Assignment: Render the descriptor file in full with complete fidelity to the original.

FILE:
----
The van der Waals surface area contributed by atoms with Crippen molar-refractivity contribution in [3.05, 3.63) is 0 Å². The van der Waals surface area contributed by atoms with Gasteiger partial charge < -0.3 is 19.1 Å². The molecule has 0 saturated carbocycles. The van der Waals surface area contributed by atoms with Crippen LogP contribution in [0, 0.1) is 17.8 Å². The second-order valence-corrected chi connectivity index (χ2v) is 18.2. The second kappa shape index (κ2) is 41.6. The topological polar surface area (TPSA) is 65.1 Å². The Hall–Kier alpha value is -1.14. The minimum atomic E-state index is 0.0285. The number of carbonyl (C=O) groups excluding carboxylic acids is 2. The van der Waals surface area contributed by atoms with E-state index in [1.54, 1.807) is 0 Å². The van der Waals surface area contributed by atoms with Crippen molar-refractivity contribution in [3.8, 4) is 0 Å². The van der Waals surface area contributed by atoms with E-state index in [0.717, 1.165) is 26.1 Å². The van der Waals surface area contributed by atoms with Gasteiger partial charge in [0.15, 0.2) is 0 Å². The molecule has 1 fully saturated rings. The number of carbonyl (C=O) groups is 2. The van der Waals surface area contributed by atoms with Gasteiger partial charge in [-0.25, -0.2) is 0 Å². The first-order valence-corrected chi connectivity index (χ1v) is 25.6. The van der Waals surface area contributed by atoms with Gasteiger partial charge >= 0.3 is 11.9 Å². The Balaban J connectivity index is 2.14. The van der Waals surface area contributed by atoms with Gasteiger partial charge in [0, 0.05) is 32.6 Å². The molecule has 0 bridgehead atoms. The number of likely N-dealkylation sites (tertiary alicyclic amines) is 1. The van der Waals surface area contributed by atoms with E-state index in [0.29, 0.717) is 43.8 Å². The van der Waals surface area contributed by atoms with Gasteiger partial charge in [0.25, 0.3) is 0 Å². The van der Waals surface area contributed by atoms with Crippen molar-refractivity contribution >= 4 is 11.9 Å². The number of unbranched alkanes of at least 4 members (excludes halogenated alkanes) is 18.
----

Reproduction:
The van der Waals surface area contributed by atoms with Crippen molar-refractivity contribution in [3.05, 3.63) is 0 Å². The van der Waals surface area contributed by atoms with Gasteiger partial charge < -0.3 is 19.1 Å². The molecule has 0 saturated carbocycles. The van der Waals surface area contributed by atoms with Crippen LogP contribution in [0, 0.1) is 17.8 Å². The second-order valence-corrected chi connectivity index (χ2v) is 18.2. The second kappa shape index (κ2) is 41.6. The topological polar surface area (TPSA) is 65.1 Å². The Hall–Kier alpha value is -1.14. The minimum atomic E-state index is 0.0285. The number of carbonyl (C=O) groups excluding carboxylic acids is 2. The van der Waals surface area contributed by atoms with E-state index in [1.54, 1.807) is 0 Å². The van der Waals surface area contributed by atoms with Crippen molar-refractivity contribution in [3.8, 4) is 0 Å². The van der Waals surface area contributed by atoms with E-state index in [0.717, 1.165) is 26.1 Å². The van der Waals surface area contributed by atoms with Gasteiger partial charge in [0.15, 0.2) is 0 Å². The molecule has 1 fully saturated rings. The number of carbonyl (C=O) groups is 2. The van der Waals surface area contributed by atoms with Gasteiger partial charge in [-0.25, -0.2) is 0 Å². The first-order valence-corrected chi connectivity index (χ1v) is 25.6. The van der Waals surface area contributed by atoms with Gasteiger partial charge >= 0.3 is 11.9 Å². The Balaban J connectivity index is 2.14. The van der Waals surface area contributed by atoms with Gasteiger partial charge in [0, 0.05) is 32.6 Å². The molecule has 0 bridgehead atoms. The number of likely N-dealkylation sites (tertiary alicyclic amines) is 1. The van der Waals surface area contributed by atoms with E-state index in [0.29, 0.717) is 43.8 Å². The van der Waals surface area contributed by atoms with Gasteiger partial charge in [0.25, 0.3) is 0 Å². The van der Waals surface area contributed by atoms with Crippen molar-refractivity contribution >= 4 is 11.9 Å². The number of unbranched alkanes of at least 4 members (excludes halogenated alkanes) is 18.